As an owner of a computer monitor, I have been frustrated by the occasional green hue that appears on my screen. After much research and testing, I believe I have found the cause of this issue, and I am here to share my findings and other solutions with anyone else who has encountered this problem. In this blog post, I will explain why my monitor screen is green and how to fix it.
The issue is usually caused by a damaged cable within your PC that displays other colors such as red or green. Luckily, the issue is solvable and involves replugging some cables.
|Unplugged or Damaged Cables||Cables connecting the colors blue and red are not properly plugged in or damaged.||Inspect and realign the pins; replace the VGA cable if needed; consider using HDMI or DVI.|
|Monitor Settings Need Reconfiguration||Color settings on the monitor have been accidentally altered.||Reset color settings to default or equalize the red, green, and blue levels.|
|Overworked Graphic Driver||Graphic driver is lagging due to heavy workload.||Restart the graphic driver by pressing the Windows button, Ctrl, Shift, and B keys.|
|Hardware Acceleration Issue||Load on the GPU has been transferred to the monitor’s display, causing a green hue.||Disable hardware acceleration in the monitor’s settings.|
Reason #1: Unplugged Cables
Typically, monitors use the primary red, blue, and green colors to display their imaging. The monitor’s cable plays a critical role in connecting the graphic chip and screen.
In other words, the graphic card transmits color data which translates to the physical image on your screen. Now, since your screen is green, then chances are the cables connecting the colors blue and red are not properly plugged in.
For this reason, you only need to double-check whether the cables connecting to the monitor are correctly plugged in.
In addition to this, each of the cables connecting the graphic chip to the screen contains pins responsible for transferring colors. If the pins aren’t functioning, then the cable is likely damaged and needs repair.
How to Fix Cable Issue
Fortunately, several fixes can help you get your screen back to normal. Here are a couple of them below.
- Inspect Your Cable
First off, you’ll want to shut down the computer and reach out to the back of it. Try to locate the VGA cable. Remove it by unscrewing the two pins on each of its sides. Inspect the cable’s mouth for any rusting and scuff it off with a screwdriver.
Look inside the cable and realign the pins if they’re bent out of shape. We suggest using a small flat screwdriver.
You’ll want to take extra caution in this step since they can be fragile and you don’t want to break them. Now, if the pins are already broken, then you’ll likely need to repurchase another VGA cable.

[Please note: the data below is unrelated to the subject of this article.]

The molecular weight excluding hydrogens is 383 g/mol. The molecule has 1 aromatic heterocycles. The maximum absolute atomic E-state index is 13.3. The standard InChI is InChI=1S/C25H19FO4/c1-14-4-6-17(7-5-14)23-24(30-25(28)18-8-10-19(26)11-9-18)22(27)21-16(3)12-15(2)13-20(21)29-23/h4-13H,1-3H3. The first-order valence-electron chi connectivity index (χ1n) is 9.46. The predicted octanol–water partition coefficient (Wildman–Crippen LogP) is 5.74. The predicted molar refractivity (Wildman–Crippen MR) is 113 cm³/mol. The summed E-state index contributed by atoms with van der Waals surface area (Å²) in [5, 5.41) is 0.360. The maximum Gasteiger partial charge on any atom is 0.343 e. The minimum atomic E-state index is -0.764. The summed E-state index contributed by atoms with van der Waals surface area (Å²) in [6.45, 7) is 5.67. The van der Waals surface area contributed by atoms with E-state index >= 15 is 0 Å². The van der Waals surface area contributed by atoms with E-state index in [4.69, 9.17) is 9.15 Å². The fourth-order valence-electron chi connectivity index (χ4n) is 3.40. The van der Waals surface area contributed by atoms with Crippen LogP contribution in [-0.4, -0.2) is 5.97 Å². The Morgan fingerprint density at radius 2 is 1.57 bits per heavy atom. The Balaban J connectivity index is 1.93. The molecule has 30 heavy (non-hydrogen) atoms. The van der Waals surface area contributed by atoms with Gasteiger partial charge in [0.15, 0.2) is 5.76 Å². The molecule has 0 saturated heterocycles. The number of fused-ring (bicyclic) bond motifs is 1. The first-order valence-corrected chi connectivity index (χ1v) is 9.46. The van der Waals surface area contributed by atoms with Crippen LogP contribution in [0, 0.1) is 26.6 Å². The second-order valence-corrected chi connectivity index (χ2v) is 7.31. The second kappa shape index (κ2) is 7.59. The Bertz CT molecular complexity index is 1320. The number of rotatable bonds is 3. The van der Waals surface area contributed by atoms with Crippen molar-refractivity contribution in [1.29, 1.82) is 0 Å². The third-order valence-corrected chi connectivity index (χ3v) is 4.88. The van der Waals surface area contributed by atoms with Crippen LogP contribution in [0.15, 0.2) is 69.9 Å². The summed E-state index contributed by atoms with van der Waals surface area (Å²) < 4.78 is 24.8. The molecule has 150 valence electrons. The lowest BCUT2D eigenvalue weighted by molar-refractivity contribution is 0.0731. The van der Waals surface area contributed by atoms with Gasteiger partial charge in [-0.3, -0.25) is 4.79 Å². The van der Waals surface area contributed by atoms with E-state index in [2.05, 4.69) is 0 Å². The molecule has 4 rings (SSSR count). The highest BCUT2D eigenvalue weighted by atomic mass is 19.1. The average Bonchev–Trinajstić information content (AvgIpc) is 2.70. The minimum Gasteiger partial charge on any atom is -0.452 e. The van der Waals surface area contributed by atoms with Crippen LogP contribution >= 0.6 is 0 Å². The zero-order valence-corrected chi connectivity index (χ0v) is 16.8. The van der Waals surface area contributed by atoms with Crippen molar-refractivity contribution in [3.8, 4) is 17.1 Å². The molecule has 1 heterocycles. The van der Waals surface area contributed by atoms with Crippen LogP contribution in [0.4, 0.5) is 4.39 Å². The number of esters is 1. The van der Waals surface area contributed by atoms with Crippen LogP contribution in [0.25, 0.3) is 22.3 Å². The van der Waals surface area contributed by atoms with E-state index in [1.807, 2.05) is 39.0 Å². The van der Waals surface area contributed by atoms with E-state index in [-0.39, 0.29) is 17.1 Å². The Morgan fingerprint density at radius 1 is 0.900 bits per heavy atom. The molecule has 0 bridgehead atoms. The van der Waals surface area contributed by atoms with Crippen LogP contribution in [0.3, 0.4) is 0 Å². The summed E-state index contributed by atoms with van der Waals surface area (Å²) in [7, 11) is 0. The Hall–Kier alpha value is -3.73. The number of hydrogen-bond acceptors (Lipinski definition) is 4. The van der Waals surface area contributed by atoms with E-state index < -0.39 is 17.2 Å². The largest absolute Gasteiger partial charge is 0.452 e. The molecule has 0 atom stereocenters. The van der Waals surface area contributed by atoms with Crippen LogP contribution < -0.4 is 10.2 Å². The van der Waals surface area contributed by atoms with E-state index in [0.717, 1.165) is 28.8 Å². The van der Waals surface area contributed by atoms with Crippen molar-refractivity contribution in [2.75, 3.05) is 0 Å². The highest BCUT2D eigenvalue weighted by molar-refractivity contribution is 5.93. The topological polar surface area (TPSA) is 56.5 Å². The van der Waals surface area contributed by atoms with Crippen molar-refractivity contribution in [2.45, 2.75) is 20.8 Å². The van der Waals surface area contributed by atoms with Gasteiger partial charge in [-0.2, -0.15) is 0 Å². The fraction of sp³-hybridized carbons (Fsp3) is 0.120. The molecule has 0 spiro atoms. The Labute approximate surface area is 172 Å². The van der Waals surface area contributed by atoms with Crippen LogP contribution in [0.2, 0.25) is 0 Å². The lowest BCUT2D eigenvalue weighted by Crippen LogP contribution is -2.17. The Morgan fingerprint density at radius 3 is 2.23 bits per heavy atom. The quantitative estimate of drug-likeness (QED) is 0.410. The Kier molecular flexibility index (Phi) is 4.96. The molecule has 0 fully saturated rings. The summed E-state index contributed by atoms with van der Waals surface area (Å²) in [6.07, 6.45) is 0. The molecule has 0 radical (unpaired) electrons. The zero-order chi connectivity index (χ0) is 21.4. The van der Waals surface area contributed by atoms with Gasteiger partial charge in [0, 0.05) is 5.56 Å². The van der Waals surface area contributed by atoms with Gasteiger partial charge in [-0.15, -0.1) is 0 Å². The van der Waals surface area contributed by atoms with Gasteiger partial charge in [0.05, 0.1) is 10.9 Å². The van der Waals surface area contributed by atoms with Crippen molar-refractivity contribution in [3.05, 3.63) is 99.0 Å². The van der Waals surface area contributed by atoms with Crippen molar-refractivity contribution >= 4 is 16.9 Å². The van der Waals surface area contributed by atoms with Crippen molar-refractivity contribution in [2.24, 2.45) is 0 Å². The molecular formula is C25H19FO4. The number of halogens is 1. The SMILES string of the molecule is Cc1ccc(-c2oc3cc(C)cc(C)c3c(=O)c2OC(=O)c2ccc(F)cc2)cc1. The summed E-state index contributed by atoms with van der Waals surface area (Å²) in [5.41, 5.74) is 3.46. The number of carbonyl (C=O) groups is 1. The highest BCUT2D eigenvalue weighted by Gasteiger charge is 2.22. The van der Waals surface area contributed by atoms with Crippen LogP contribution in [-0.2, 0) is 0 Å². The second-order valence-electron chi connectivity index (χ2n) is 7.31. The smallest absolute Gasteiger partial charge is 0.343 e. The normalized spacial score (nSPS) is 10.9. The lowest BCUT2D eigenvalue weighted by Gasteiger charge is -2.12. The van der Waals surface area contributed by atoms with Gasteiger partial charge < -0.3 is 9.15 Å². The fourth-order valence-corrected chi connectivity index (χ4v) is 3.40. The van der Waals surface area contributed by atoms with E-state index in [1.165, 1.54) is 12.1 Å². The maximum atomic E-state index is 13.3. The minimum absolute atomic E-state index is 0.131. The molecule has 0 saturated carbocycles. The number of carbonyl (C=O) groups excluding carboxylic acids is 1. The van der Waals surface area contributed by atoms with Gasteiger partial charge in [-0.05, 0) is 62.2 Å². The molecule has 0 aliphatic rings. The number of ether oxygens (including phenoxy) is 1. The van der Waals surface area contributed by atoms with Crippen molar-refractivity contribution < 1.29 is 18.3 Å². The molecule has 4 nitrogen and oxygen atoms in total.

Once you’re done, replug the cable back into your monitor and make sure it’s securely screwed in there. In addition to this, make sure the other end also gets the same inspection and fix if needed.
- Consider Changing the Cable Type
Rather than rely on a VGA cable, you can try to use an HDMI port instead if your PC is compatible with it.
Alternatively, you can go for a DVI cable instead. It offers sharper imaging than VGA options, plus it can transmit analog and digital signals to your monitor.
Reason #2: Monitor Settings Need to be Reconfigured
Monitors consist of several screen features such as brightness, contrast, and, most importantly, color.
Consequently, the monitor’s color settings may have been accidentally tampered with and strayed from their default setting.
How to Change Color Settings on Monitor
- Navigate to your monitor’s menu and select the “Image” option.
- Find the “Color Temperature” or “Color Management” setting.
- Then, go to custom settings to manually change the monitor’s color visibility.
- You’ll find three different vertical slider options for red “R,” green “G,” and blue “B.”
- Equalize the three colors to the same level or set it to default.
Reason #3: Overworked Graphic Driver
If the issue isn’t coming from your cable or pins, then it might be rooted in your graphic driver. If it’s too overworked, it can end up lagging in function.
The best course of action is to simply restart the graphic driver. You’ll need to click on the windows button, “Ctrl,” “Shift,” and the “B” key. You can expect the monitor to blink or beep in the restart process.
Reason #4: Hardware Acceleration Issue
The hardware acceleration is mainly tasked with decreasing too much load on your Graphic Processing Unit (GPU).
Now, this load can be transferred to your monitor’s display, in turn, making it malfunction and turn green. To deal with this issue, you can turn the hardware accelerator off by following the steps below.
How to Turn off Hardware Accelerator
- Go to the monitor’s “Settings.”
- Navigate to “System” then “Display.”
- Choose “Graphics.”
- Select “Change default graphics settings”
- Under “Hardware-accelerated GPU scheduling” disable the setting.
Why is my monitor screen green? In short, the green screen could be caused by your cable plugs either being unplugged or faulty. Plus, the pins in the cable’s mouth may also be broken or bent.
Additionally, the issue could come from the monitor’s color settings deviating from the default option. The good news is that these issues are easily solvable.
For instance, you may just need to buy another cable, reset your graphic driver, or reset your color settings to default. If the problem persists, then you can always resort to professional help from a nearby computer repair store.